It may sound like I'm being optimistic. Maybe so, but please follow me down this path of logic. Also note: I will not be using relational momentum interchangeably with classical momentum.

Wiggle Room

To see if relational momentum can take the place of regular momentum in Heisenberg's Uncertainty Principle (HUP), we have to find out how the HUP first came about, what role it fills, and what boundaries it faces.

<...

YADDA YADDA YADDA

...>

Given the lack of dependence upon a dimension of time in this version of Heisenberg's Uncertainty Principle, we can consider the relationship between position and relational momentum. Ignorant "common sense" may still drive us to think that, without time, the universe will have both of the following properties:

the relative position of any particle can be precisely known and

the relational momentum of any particle is precisely zero.

We're still restricted by Heisenberg's Uncertainty Principle to say that both cannot be true "simultaneously" (where "simultaneous" is defined in relation to the changing states of particles in the universe, not in time). Since either statement can be true for a given particle but not both simultaneously, we are forced out of believing in the possibility of a Medusa Gallery universe.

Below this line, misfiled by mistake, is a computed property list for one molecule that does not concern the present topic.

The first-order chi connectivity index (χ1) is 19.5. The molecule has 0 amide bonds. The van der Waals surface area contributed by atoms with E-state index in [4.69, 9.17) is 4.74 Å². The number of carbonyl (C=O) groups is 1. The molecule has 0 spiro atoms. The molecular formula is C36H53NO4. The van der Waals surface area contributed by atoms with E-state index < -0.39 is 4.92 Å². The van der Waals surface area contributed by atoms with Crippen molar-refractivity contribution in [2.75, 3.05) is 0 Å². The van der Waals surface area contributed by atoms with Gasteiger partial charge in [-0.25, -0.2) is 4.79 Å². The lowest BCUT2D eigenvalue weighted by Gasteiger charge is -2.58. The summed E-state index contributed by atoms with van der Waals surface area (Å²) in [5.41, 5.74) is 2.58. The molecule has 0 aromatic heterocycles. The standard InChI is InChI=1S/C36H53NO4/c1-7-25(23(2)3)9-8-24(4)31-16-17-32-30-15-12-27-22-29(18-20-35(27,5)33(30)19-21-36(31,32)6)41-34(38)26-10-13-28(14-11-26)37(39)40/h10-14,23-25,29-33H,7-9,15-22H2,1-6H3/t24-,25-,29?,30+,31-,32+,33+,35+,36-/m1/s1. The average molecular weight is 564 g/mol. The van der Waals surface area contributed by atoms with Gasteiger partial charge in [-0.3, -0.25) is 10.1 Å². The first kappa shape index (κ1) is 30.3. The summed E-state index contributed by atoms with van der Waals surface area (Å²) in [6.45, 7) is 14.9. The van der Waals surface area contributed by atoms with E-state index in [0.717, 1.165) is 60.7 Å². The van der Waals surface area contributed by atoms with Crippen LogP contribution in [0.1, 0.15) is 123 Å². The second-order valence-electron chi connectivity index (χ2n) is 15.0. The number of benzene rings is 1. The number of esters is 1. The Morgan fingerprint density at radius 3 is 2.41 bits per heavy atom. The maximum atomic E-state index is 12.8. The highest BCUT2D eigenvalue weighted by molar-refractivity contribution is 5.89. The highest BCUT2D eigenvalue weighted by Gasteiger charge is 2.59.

The one counterargument I can see is if all particles in the entire universe have a relational momentum of zero. They'd be frozen relative to each other, but they couldn't ever know each others' positions within the universe. I can't honestly answer this one, but it is a boundary case and seems to be very wound up in the effect of the observer (described in the Two Slit Experiment).

Since I freely admit I that I cannot explain the effect of the observer, I'll leave this case out of it, and be comfortable in the knowledge that all other cases imply a universe that is capable of change even in the absence of Newton or Einstein / Minkowski time. I'll call this a Quantum Relational universe.

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Past memories, fuzzy present, and future probabilities

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We saw in the previous section "Stepping Around Time" that we could build the basic framework of a changing universe even without invoking an imaginary dimension of time. I called it the quantum-relational universe.